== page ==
Scottsboro, Ala. – It’s been approximately a month since Youth Advocate Programs (YAP), Inc. opened YAP House in Jackson County, Ala., creating a haven for youth and families to share a meal, do homework, connect, and unwind, said YAP Marshall/Jackson/Dekalb counties Alabama Program Coordinator Beverly Benson.
YAP, a national nonprofit in 35 states and Washington, D.C., partners with youth justice, child welfare, behavioral health, and public safety systems to deliver unique evidence-based youth and family wraparound and behavioral health services in homes, schools, and other community sites as an alternative to youth incarceration and residential care.
Consistent with the nonprofit’s mission, YAP House is not a residential facility, but rather a community meeting space. It’s where kids returning home from residential and youth justice placements reconnect with their families as they meet with YAP Advocates who provide individualized services that empower them to see and nurture their strengths, firm their foundation, and put their lives on a positive course.
The priority of YAP Jackson County is reunification, Benson said, adding, “When YAP gets involved, they [systems partners] know kids will have the best opportunity to go home. We do what we say, and they know the quality of our work. It’s all about getting kids home and keeping them home.”
YAP serves several counties in Alabama including rural areas of Marshall/Jackson/Dekalb through partnerships with local child welfare and youth justice systems. The YAP House is a satellite office open to both the Jackson and Marshall County programs. YAP Jackson County has 35 families in its child welfare program helping youth from newborn to age 18 and currently has four participants, ages 11-18 in its youth justice program. YAP Marshall County has 10 participants in its youth justice program.
“Jackson County’s Youth Advocate Programs has brought to our community an essential service that meets an underserved, yet very deserving, population,” said Jackson County Alabama Chief Juvenile Probation Officer Lauren Gattis. “These dedicated workers, each with a servant’s heart, have touched and helped families in ways that were not possible before. (American anthropologist and author) Margaret Mead said, ‘Never doubt that a small group of thoughtful, committed citizens can change the world; indeed, it’s the only thing that ever has,’ and YAP exemplifies this sentiment each day with every family they serve.”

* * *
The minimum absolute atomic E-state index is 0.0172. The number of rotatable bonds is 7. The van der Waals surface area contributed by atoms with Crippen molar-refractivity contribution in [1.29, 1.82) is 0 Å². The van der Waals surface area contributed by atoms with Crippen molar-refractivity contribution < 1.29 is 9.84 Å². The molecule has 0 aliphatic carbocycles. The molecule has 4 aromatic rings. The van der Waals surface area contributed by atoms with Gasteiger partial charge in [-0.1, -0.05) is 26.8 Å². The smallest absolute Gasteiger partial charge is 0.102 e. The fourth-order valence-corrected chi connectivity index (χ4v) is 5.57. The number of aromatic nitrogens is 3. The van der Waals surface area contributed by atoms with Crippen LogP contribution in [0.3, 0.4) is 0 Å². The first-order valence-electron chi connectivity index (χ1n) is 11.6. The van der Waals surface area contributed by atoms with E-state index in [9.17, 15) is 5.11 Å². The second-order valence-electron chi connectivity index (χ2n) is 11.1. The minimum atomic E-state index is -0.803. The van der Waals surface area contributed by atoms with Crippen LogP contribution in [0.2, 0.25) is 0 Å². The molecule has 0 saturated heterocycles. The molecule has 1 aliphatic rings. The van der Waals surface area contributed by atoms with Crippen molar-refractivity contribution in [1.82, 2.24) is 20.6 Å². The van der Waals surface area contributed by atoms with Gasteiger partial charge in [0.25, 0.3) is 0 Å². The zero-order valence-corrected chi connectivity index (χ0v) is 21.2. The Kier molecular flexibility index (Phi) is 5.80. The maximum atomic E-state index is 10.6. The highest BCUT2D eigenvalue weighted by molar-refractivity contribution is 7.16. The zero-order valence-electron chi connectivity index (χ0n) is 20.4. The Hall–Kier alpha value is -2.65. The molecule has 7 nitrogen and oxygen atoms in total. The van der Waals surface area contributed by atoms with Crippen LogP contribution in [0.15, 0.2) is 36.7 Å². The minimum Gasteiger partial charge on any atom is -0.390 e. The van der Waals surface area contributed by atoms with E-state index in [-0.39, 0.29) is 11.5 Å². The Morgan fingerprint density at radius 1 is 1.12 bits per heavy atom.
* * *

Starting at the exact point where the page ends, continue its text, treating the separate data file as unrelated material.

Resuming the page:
The relationship YAP Jackson County has with the Jackson County Juvenile Court is important, as the courts refer youth to the program.
“Four out of five of our families have been impacted by substance abuse,” Benson said. “The support from the community has been so overwhelming. I knew if we ever opened a YAP House in Jackson that we would be greeted with this warm reception, and it has really been encouraging of the work we do in these counties.”
Among YAP House program participants supported by YAP Jackson County was a young woman referred to the nonprofit after inappropriate cell phone usage on social media got her into trouble. When she returned from placement, YAP staff helped to stabilize her and her family and connect them to resources while educating them about the dangers of certain online usage. Additionally, the first week YAP House was open, staff members got a referral involving a youth who had run away from home. Once the youth was found, YAP Advocates brought him to YAP House where they gave him food and a place to rest, while deescalating the situation; allowing the youth to speak with his probation officer and reunifying him with his family.
“I cannot even begin to say how many positives we’ve had since the opening of that building,” Benson said. “It’s a space for families to be able to visit with their children. A lot of these families don’t have housing; housing is a huge barrier for us in these rural areas…so we’re able to provide them with that space.”
YAP House is a small refurbished mobile classroom that has three rooms and two bathrooms. The first room houses a table where staff can work on parenting and life skills curriculum; a living room is the second space where toys, board games and reading can be done. There’s also a kitchen area for families to create/eat meals together and has a computer.
“YAP House allows youth and family engagement,” said Benson, mother to five adopted children. “I think of YAP House in Jackson County as a neutral space that families can engage. We’re trying to eliminate some of the trauma of families and youth experience by being separated.”
Benson learned about YAP six years ago when she was looking for resources for one of her children. Shortly thereafter, she was hired as a YAP Advocate. Benson says she takes pride in what she does and since YAP Jackson County opened the YAP House, community leaders and other counties have taken notice.
“This program is on fire and Benson is leading the way,” YAP Alabama Regional Director Vivian Davis said.
Benson credits Davis, the six YAP Advocates in Jackson County, the three in Marshall County, Administrative Manager Brianna Wells, Program Coordinator Sarah Daugette, and Vice President of the Southeast Dr. LaVeisha Cummings for the successes of the program.
“The community sees YAP House as such a vital resource for the community,” Benson said. “Coming to YAP is one of the best moves in my entire career. It is my life’s work.”